Australia’s government bonds declined and the local currency rose for a third day against the dollar and the yen as Asian stocks extended a global rally, boosting investor appetite for riskier assets.
The so-called Aussie dollar was poised for a second monthly gain after European Central Bank President Mario Draghi said policy makers will do whatever is needed to preserve the euro. ECB council member Ewald Nowotny said this week there were arguments in favor of giving a banking license to the region’s rescue fund, the European Stability Mechanism. Demand for New Zealand’s dollar was limited on signs global growth is slowing.
“The comments from ECB President Draghi echoed those from ECB council member Nowotny earlier this week about granting the ESM a banking license to increase its firepower,” said Gavin Stacey, chief rate strategist at Barclays Plc in Sydney. “You would expect the risk-on to last into the European session. The Australian dollar will benefit over the near term.”
Australia’s government bonds declined, pushing the yield on the 10-year security up by 13 basis points, or 0.13 percentage point, to 2.96 percent as of 3:36 p.m. in Sydney. The benchmark yield earlier touched 2.98 percent, the highest since July 12. The three-year rate rose as much as 17 basis points to 2.42 percent, the highest since July 6.
The Australian dollar climbed 0.2 percent to $1.0419 from $1.0397 yesterday, when it jumped 0.9 percent. It’s headed for a 1.8 percent gain this month against its U.S. counterpart. The currency rose to 81.51 yen, up 0.2 percent from yesterday, when it advanced 0.9 percent.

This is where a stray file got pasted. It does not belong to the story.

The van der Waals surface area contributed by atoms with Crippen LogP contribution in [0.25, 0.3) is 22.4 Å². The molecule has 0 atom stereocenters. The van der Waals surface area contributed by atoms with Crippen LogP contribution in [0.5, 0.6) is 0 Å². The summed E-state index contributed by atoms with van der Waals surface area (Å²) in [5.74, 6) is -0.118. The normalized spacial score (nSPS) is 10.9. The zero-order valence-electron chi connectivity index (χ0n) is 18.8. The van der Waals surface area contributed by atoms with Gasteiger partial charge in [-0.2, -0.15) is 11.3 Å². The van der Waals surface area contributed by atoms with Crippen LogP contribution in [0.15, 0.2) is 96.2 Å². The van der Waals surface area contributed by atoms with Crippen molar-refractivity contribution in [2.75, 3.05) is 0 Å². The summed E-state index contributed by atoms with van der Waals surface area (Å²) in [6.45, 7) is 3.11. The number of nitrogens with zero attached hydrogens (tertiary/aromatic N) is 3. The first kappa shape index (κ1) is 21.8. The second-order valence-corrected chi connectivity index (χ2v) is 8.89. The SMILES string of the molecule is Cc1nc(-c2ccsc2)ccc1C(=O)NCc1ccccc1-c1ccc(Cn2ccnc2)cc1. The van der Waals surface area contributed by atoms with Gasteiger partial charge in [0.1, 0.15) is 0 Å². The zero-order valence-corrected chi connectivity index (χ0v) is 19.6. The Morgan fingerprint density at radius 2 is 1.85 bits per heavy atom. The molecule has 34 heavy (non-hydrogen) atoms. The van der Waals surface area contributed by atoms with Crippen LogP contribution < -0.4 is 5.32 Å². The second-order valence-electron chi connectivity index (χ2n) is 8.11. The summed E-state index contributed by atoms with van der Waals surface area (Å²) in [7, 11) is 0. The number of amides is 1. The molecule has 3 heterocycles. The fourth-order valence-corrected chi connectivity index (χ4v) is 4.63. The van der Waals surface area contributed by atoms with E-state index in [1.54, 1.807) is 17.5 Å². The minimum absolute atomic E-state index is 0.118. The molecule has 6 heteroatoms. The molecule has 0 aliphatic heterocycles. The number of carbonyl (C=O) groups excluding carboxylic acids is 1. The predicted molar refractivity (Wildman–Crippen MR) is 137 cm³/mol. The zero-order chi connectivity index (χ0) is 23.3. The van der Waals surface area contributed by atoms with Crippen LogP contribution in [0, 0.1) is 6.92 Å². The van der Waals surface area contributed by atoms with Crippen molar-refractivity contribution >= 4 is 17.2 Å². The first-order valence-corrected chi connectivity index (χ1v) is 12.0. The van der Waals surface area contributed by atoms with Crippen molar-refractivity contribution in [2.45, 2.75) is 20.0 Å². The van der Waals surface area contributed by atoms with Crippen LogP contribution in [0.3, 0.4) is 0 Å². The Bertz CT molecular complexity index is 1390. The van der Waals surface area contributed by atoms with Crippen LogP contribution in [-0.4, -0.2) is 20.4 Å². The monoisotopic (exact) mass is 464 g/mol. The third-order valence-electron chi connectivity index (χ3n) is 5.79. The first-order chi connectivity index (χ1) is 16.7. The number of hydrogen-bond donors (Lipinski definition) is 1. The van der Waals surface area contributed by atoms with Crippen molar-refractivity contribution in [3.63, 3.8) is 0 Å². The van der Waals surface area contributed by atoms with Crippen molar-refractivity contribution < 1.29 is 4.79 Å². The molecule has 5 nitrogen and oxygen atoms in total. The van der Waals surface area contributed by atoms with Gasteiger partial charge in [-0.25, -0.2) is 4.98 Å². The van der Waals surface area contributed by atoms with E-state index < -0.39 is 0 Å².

New Zealand’s dollar, nicknamed the kiwi, was little changed at 80.24 U.S. cents from 80.19 yesterday, when it advanced 1.6 percent. It fetched 62.77 yen from 62.72.
The MSCI Asia Pacific Index of stocks rose 1.7 percent, following a 2.2 percent advance in the MSCI World Index yesterday.
The ECB chief’s pledge spurred speculation policy makers may be preparing to unveil new measures to fight Europe’s debt crisis as potential bailouts for economies the size of Spain and Italy threaten to overwhelm rescue funds. Draghi spoke yesterday at the Global Investment Conference in London, saying surging sovereign-bond yields may fall within the ECB’s jurisdiction.
Spanish 10-year yields reached a euro-era record of 7.75 percent this week, exceeding the 7 percent level that prompted bailouts for Greece, Portugal and Ireland. Yields on the Spanish 10-year bonds declined to 6.93 percent yesterday.
The Australian dollar has strengthened 2.9 percent in the past month, the best performance among 10 currencies tracked by Bloomberg Correlation-Weighted Indexes. The kiwi has strengthened 0.7 percent over the same period.
“If the ECB does not follow up with measures that are convincing to the markets, then concerns would be that the crisis will still continue,” said Lee Wai Tuck, a currency strategist at Forecast Pte in Singapore. “The global economy is looking softer. The risk is still to the downside for the Aussie and kiwi.”
The jobless rate in the euro area probably rose to 11.2 percent in June from 11.1 percent in May, economists in a Bloomberg News poll predicted before the figures are released on July 31. That would be the highest on record. U.S. gross domestic product probably expanded at an annualized 1.4 percent in the second quarter, the slowest pace in a year, according to a separate survey before the Commerce Department publishes data today.